Shop. Surprisingly enough, the rather nice London hotel I'm staying at has just about everything (including complimentary copies of "OK!," "Time Out," and "Hello" magazines so that I can keep up with the latest exploits of Posh & Becks)... everything except a bloody clock. Since I do not wear a watch, there's a sense of timelessness happening in my hotel room that's a bit disconcerting. So my first official purchase of my first official day of vacation is a small alarm clock from Dixons. Not that I actually plan to set the alarm on it mind you.
Pricey. Boy London is expensive! To muffle the shock of how much I am paying for everything, I simply imagine myself paying in US dollars instead of British pounds. That way, I am not thrown into fits of terror over having just paid $9.50 for a cheap-ass clock, and instead find serenity in the illusion of having paid a much more reasonable $5.00. No matter where I go now-a-days, the US dollar is in the toilet (heck, you don't have to leave the USA to figure that out!). Who can I blame for this?
Pret. In asking the doorman (wow, it's been a while since I've stayed at a hotel with a doorman!) where the nearest Pret was, he was very much amused. Turns out Neil is right... Prets in London are like Starbucks in Seattle (well, not just Seattle anymore, those things are everywhere). This is good though, because I really want a Pret Egg Sandwich for breakfast.
Bike. The first thing I see when I step outside the hotel is my motorcycle... same make, same model, same color. Except some guy I don't know is riding it and there is a license plate the size of your head attached to the back. England should really get more stylish (and smaller) plates... these big-ass yellow things mess up the streamline look of my the bike!
Eat. Dinner with my friend was nice. Until some woman at the next table decided to take out her mobile phone and chat loudly for the next twenty minutes. This is apparently a universal rudeness problem that crosses international borders without mercy.
Snack. I could spend hours wandering through little shops to see the new varieties of candy bars and crisps (chips to us Yanks) that have come out. Compared to the Brits, we Americans are positively boring with our snack choices. I passed on the "Lamb & Mint" flavored potato crisps, but enjoyed the "Sour Cream & Sweet Pepper" flavor I tried. As far as candy bars go, the "Mars Delight" is my new best favorite... a sugar-cookie wafer roll, drenched in caramel, then covered in milk chocolate. Incredible. I'll be taking a case of these home with me (odds are we will never see them in the States... I am still waiting for the Aero bar).
Git. Apprently, I am not in London as I thought. I am making it all up. Yet another e-mail from the guy who thinks that the travels I document here are complete fiction. I suppose that I could take a photograph of myself with today's paper while standing in the top of a double-decker bus that's parked in front of Big Ben with Her Majesty the Queen standing next to me... but you'd probably think I Photoshopped it wouldn't you? Wow. In today's age of technological wizardry, how do you prove you are anywhere? I continue to find it utterly bizarre as to why I would lie about something like this. Why read anything I write if you honestly think it's all a bunch of fabrications? And the next time you decide to tell me I'm lying, could you just post a comment instead of bothering me via e-mail?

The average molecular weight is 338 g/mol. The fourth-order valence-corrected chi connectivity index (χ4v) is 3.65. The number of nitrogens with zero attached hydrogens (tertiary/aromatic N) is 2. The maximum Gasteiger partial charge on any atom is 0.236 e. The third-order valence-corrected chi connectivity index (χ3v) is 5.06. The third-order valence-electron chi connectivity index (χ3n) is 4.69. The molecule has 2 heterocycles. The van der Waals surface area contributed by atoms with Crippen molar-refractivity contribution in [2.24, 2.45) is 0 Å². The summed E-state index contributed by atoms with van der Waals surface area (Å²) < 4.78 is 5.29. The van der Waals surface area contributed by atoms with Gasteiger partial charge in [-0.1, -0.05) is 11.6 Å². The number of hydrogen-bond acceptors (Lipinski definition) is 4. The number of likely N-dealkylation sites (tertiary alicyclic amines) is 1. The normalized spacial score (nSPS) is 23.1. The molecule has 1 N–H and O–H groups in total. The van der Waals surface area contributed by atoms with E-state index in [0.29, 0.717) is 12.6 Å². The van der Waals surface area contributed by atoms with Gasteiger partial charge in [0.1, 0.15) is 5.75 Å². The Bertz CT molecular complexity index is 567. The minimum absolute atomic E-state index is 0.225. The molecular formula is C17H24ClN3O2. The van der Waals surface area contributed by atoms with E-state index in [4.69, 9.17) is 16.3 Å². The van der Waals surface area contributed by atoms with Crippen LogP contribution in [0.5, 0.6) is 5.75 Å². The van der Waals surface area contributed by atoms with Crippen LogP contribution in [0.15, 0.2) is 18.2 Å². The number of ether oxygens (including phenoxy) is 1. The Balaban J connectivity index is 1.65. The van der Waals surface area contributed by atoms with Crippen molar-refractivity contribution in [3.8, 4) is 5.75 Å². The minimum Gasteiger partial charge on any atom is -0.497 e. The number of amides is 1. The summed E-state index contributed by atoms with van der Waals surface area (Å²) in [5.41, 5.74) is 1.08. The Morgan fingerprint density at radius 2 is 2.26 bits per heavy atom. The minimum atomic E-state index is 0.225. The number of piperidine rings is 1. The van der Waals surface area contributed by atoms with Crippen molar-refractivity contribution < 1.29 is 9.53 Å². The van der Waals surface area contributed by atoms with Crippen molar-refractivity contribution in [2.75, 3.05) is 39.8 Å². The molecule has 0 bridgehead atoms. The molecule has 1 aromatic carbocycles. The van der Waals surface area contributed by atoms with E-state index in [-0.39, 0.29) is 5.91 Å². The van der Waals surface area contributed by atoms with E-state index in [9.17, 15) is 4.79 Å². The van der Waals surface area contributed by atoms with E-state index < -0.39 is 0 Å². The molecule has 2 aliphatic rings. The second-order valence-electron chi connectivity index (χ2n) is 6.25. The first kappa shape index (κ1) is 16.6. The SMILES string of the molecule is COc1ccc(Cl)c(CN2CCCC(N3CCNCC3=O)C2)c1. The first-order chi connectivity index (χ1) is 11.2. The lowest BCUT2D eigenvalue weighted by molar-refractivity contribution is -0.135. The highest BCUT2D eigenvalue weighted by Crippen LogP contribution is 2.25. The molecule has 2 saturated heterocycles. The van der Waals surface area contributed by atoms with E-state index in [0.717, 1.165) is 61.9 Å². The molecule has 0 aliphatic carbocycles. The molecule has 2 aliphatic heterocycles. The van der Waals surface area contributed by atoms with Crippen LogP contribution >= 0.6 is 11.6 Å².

Wasted. My hotel's terrific West End location is completely wasted on me because I don't much enjoy the theater. However, there is something intriguing about a production called Jerry Springer: The Opera, which has been getting rave reviews. Life just keeps getting stranger.
Sleep. I don't really get jet-lag... never have. I'd imagine it's even less of a factor when you consider that I don't sleep much anymore. But spending 14 hours on three flights today has pretty much wiped me out and my hotel is blissfully quiet, so I am hoping to sleep very well this evening. My back could use the time to heal.
Robbed. Hmmm... typical charge for an internet connection at a hotel back home: US $6.95 (or free!). Price here in my London hotel: US $27.50. Holy crap!! Good night from the most expensive public internet access I have ever purchased!
I love comments! However, all comments are moderated, and won't appear until approved. Are you an abusive troll with nothing to contribute? Don't bother. Selling something? Don't bother. Spam linking? Don't bother.
London is expensive. Britain is generally more expensive than, uh, anywhere else because our taxes are pretty high – we’ve got things like a national health service and public transport to pay for. But London is even more expensive. But then I would say that as I live in Bradford which, I think, is the cheapest city in the country 🙂 .
Public internet access is indeed a rip-off. The local Starbucks (which, alas, we also have plenty of) charges £6 for an hour’s wifi – that’s 10p, or 18 cents per minute. And then they wonder why hardly anyone ever uses it :-/
I’m finding these entries really interesting – sometimes it’s refreshing to read about your own country from another angle. Some things we take for granted can seem totally alien to other people and it’s cool to be able to see them in a different light, if you get my meaning.
And I agree, Mars Delights are sublime :). My theory is that where we Brits have a larger range of chocolate and crisps… err… chips, you guys have a larger range of soft drinks. We don’t get products like Pepsi Blue over here, for example.
You enjoying snacks we can not get here is the best part! Gawd I love you!
Actually, the “snack factor” is something I find true no matter which country I go to… Japan is another excellent example of a country that has tasty, imaginative, clever, fun, and unique snacks we will never see.